Digestate, the nutrient-rich bio-fertiliser produced as part of the anaerobic digestion process, could be an alternative to commercial fertilisers in contaminated land projects.

Waste and Resources Action Programme (WRAP) said today (February) trials in England and Scotland are already showing the benefits on polluted land.

Two field trials in Yorkshire, run by the Sports Turf Research Institute (STRI) and one in Cornwall, carried out by Nexus Sustainability, looking at soil function and physical structure and will report later this year.

Further WRAP trials are also underway in Scotland, this time examining the use of anaerobic digestate in the establishment of newly planted trees and energy crops.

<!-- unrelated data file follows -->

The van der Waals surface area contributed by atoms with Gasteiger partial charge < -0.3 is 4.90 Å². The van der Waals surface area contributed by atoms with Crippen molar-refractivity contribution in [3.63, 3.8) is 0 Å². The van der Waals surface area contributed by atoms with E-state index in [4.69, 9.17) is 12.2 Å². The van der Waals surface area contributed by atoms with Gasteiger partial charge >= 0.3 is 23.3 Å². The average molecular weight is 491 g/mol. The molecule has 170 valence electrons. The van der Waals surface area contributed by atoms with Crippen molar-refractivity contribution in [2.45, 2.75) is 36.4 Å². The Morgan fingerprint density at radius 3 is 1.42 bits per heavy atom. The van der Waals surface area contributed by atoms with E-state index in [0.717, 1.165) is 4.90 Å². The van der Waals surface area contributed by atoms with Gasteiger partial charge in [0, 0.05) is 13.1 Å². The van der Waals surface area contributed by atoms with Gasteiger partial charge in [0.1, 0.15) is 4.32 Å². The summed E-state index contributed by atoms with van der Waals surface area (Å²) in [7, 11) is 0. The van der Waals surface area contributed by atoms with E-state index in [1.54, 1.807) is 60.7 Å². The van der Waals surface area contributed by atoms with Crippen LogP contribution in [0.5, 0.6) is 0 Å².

According to the trials the method, which is much cheaper than many currently on the market, could benefit smaller independent firms and large environmental regeneration projects.

WRAP’s programme manager for landscape and regeneration, Paul Mathers, said: “We have seen significant improvement in how vegetation establishes itself in brownfield restoration and sport turfs through the use of BSI PAS 100 compost.

“I am confident that anaerobic digestate offers similar environmental and economic benefits.

“If successful, the results will have far reaching implications for a wide range of regeneration programmes and sports turf applications.

“The use of anaerobic digestate could open new markets on a national scale.”

Luke Walsh

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